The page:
During the early 1900s Adirondack Mountain Creams’ increasingly robust manufacturing facilities in Essex, New York, guaranteed consistent flavor, quality and supply for distributors and retailers, but John Bird Burnham understood early on that creating demand for his unique Adirondack maple sugar candy was as important as making it delicious.
Burnham scheduled his early sales forays between Klondike lectures, impressing distributors and retailers not only with his product, but also with his packaging. The maple sugar candy’s authentic Adirondack heritage was emphasized in all aspects of Adirondack Mountain Creams marketing.
The candies were individually wrapped and placed in half pound, one pound and two pound birch bark boxes. Henrietta Burnham dyed raffia green with natural vegetable coloring, and it was used to sew the birch bark boxes shut. Each package was finished with a large red wax seal, a label and an Adirondack Mountain Creams brochure.
The labels for the boxes were drawn by Henrietta and the brochures sent with the candy had a small sketch of a canoe under a moonlit sky and a pine tree… (Burnham, Koert D. Highland Forests: Historical Sketches of Our Land. USA: 1990. pg.49).
Long time Essex resident Sally Johnson attended Betsy McCamic’s 1975 interview with Koert Burnham and shared the following recollection about Adirondack Mountain Creams artifacts she discovered after purchasing the Old Brick Schoolhouse.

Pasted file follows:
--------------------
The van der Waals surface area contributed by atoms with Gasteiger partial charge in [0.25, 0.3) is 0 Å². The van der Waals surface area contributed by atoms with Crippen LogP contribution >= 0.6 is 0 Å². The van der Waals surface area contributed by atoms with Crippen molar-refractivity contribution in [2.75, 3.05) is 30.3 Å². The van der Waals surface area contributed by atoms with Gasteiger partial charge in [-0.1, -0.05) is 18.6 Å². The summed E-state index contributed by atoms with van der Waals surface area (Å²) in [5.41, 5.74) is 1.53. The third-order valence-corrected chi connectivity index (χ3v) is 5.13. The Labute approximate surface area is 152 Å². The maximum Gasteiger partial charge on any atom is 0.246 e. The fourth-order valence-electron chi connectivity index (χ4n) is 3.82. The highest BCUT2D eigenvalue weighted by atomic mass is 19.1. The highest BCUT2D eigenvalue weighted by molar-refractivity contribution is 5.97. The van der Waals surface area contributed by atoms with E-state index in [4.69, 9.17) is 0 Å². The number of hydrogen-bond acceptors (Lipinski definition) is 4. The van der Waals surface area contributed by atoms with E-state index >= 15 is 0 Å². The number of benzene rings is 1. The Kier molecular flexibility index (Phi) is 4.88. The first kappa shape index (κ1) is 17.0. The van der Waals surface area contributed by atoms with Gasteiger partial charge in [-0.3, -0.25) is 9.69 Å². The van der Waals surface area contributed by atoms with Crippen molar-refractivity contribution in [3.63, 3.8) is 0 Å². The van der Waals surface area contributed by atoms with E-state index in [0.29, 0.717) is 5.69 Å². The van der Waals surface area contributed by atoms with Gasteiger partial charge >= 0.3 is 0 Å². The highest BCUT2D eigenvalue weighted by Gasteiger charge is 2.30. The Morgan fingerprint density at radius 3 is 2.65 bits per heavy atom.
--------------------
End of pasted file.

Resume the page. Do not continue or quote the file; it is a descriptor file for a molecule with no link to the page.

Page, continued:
When I first bought the school house… and we were cleaning out under the north end, we found a huge bin, I guess 8 by 10 feet and maybe 3 feet deep and it was full of enormous pieces of birch bark. Some of them had been cut into different sizes and I couldn’t imagine what it was, and Warren Cross came in and explained about the maple sugar being packed in birch bark boxes. We also found a huge lot of that green raffia and a little box, it must’ve been a half pound box, that was used. And labels… There was a little folder of three pages that talked about the recipe that said it was a deep secret and it was made with products that were pure from the heart of the Adirondacks and shipped all over the world and it had a little picture of a canoe with the moonlight and the pine tree, all very romantic little sketch. (Johnson, Sally. March 31, 1975 during Koert Burnham interview)
It’s no wonder that this delicious North Country confection marketed in a rustic (but elegant) Adirondack package was, according to Koert Burnham, popular “from Boston to Santa Barbara… [even though] it was the most expensive candy in the country at that time…” (Burnham, Koert. March 31, 1975 interview). Although Adirondack Mountain Creams candy was consumed across the United States, it was always manufactured at the Old Brick Schoolhouse in Essex, NY, and then shipped across the country by railway express.
From marriage to manufacturing to marketing this maple sugar confection evolved from wedding gift to nationwide luxury good under the management of John Bird Burnham.